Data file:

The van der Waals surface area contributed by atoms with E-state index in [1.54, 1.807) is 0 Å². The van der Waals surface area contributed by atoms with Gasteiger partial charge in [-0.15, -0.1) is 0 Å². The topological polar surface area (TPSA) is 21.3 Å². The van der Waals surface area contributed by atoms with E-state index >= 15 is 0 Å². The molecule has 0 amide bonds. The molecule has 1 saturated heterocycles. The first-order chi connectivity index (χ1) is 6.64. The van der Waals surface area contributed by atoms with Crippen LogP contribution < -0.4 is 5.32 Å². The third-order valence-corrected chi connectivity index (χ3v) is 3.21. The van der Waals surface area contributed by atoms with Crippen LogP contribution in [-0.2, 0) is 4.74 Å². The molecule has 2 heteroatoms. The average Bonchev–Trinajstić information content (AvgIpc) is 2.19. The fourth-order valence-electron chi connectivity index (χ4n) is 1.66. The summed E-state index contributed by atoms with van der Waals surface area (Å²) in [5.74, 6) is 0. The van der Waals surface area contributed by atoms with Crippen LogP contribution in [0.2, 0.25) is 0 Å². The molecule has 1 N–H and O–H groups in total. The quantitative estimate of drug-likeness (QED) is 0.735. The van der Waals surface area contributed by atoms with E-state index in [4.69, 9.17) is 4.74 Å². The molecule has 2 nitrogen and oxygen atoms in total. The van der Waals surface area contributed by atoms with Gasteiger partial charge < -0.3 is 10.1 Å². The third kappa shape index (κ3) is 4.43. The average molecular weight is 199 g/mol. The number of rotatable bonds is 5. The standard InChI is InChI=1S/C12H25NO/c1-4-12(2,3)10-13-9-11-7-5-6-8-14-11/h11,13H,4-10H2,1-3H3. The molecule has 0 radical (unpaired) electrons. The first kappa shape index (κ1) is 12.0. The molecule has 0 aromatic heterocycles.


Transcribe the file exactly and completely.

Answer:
The van der Waals surface area contributed by atoms with E-state index in [1.54, 1.807) is 0 Å². The van der Waals surface area contributed by atoms with Gasteiger partial charge in [-0.15, -0.1) is 0 Å². The topological polar surface area (TPSA) is 21.3 Å². The van der Waals surface area contributed by atoms with E-state index >= 15 is 0 Å². The molecule has 0 amide bonds. The molecule has 1 saturated heterocycles. The first-order chi connectivity index (χ1) is 6.64. The van der Waals surface area contributed by atoms with Crippen LogP contribution < -0.4 is 5.32 Å². The third-order valence-corrected chi connectivity index (χ3v) is 3.21. The van der Waals surface area contributed by atoms with Crippen LogP contribution in [-0.2, 0) is 4.74 Å². The molecule has 2 heteroatoms. The average Bonchev–Trinajstić information content (AvgIpc) is 2.19. The fourth-order valence-electron chi connectivity index (χ4n) is 1.66. The summed E-state index contributed by atoms with van der Waals surface area (Å²) in [5.74, 6) is 0. The van der Waals surface area contributed by atoms with Crippen LogP contribution in [0.2, 0.25) is 0 Å². The molecule has 1 N–H and O–H groups in total. The quantitative estimate of drug-likeness (QED) is 0.735. The van der Waals surface area contributed by atoms with E-state index in [4.69, 9.17) is 4.74 Å². The molecule has 2 nitrogen and oxygen atoms in total. The van der Waals surface area contributed by atoms with Gasteiger partial charge < -0.3 is 10.1 Å². The third kappa shape index (κ3) is 4.43. The average molecular weight is 199 g/mol. The number of rotatable bonds is 5. The standard InChI is InChI=1S/C12H25NO/c1-4-12(2,3)10-13-9-11-7-5-6-8-14-11/h11,13H,4-10H2,1-3H3. The molecule has 0 radical (unpaired) electrons. The first kappa shape index (κ1) is 12.0. The molecule has 0 aromatic heterocycles.